I’m sorry that I have not gotten to issues of Metaphorosis until this year, even though it’s been publishing regularly since 2016. The January and February issues for 2021 are full of strong fiction from names that aren’t yet well known. A good example from January is “Superbloom” by debut author Lynne Peskoe-Yang, an oddly sweet story considering that it involves the entire ocean being subsumed under a run-away algal bloom-type event, although here the culprit is lichen. The heart of the story is the long-distance relationship between a high-tech lighthouse keeper (named D in the story) and a Kiwi researcher (K) who had been monitoring the green growth before it went exponential. Communication across gulfs is the theme, with D and K separated in many ways, and then D trying to figure out if communication with the lichen is possible. I had some technical issues with the ending, but the bulk of the story works really well. That’s followed by “All We Ever Look For” by Cécile Cristofuri, with a woman who has a magic window that looks out on amazing fantastic worlds – but never the same world twice. There are many lonely or adventurous souls who are happy to pick a world and go, but the woman is left reading a rash of missing persons reports in the newspaper, wondering if what she’s facilitating is ethical. It’s a very nice dramatization of a particular moral dilemma. My favorite of the issue is “Esma’s Margaret” by Damien Krsteski, in which Esma is a brilliant young engineer and hacker who is keeping electrical power flowing to her Serbian slum neighborhood by sheer tinkering genius. Very much against her family’s wishes she enters a hack-a-thon competition in which the prize is an internship with a major Eurotech company. In the background she’s been earning money by (she thinks) beta-testing a particular online counseling app; eventually she realizes that the “Margaret” therapy app is engaging in some very deceptive practices, and that gives her another avenue to pursue on her way out of poverty. There’s a lot of layers here in terms of talent, exploitation, and social pressure, all very well done.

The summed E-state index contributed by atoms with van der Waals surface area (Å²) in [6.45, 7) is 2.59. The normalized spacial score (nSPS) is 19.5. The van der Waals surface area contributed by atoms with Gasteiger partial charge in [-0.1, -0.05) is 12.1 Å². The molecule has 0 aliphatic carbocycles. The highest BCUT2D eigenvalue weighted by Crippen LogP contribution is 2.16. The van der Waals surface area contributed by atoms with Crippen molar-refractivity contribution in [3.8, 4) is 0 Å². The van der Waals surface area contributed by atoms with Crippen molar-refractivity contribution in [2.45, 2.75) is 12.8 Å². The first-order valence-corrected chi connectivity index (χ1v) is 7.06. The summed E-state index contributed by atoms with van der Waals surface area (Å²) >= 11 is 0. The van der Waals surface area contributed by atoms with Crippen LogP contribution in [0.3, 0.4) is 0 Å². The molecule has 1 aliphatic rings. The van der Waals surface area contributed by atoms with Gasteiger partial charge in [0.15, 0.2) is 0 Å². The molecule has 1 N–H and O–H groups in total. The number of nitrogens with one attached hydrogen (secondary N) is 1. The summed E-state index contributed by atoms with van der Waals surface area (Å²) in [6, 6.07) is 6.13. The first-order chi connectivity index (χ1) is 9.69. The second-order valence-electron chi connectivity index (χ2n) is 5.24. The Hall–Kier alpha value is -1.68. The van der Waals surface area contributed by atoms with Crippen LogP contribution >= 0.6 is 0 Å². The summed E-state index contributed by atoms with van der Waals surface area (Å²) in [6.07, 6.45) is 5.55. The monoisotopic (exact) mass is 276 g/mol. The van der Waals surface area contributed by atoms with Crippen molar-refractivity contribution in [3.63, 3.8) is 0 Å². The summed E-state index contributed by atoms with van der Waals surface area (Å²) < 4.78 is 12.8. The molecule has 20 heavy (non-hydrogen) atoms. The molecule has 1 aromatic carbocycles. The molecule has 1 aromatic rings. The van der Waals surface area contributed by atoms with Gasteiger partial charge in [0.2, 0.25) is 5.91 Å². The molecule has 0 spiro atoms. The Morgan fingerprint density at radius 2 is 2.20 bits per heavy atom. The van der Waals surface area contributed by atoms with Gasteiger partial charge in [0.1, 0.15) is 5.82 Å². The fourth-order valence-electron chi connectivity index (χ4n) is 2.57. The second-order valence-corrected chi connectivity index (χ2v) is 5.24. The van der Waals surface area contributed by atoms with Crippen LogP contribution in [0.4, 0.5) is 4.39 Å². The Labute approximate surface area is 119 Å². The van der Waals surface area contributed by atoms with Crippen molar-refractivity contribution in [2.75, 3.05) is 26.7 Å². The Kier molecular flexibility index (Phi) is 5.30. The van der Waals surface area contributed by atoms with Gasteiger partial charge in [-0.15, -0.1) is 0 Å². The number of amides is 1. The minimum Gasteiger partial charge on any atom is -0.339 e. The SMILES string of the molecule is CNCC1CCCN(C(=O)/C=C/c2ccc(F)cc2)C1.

My favorite story in the February issue is “Endless” by Ted S. Bushman, in which the all-powerful Transarch sends an emissary to the renowned smith Brevin the Binder to commission an ultimate “Sword of Endless Worlds.” Brevin reluctantly takes the commission but with plans of his own for it; fashioning it takes him on a quest across multiverses with an unusually plucky and insightful apprentice. There’s more than a little Gene Wolfe here, and it all comes together beautifully. We get another debut author with “Rock-Adda’s World” by Chloe Smith. This is a mother/daughter story where the mother is a researcher on a world inhabited by very large tunneling rock creatures. Colonists on the world are trying to rush into new lands, obviously harming the cetalith beings in the process, and Adda is making herself no friends by trying to stand in the way of “progress” and protect the aliens. Her daughter is justifiably scared for her safety, but together they make a breakthrough discovery (with some great science behind it) that might allow them to make a legal claim for protection for the rock beings. “Reach for Your Ocean Heart” by C.M. Fields blends fantasy and SF tropes very nicely with a tale in two parts; in one a young woman hears the Voice, which means she will be an Oracle for her people. Eventually she realizes that, while it’s not telling her anything sensible, it might be part of something much bigger. In the other branch a woman is grieving because her android partner is being conscripted into an interstellar war and they’ll never be together again, but there may be a way that they can keep communicating on some level into the future. Both storylines are deeply felt and come together for a great finale.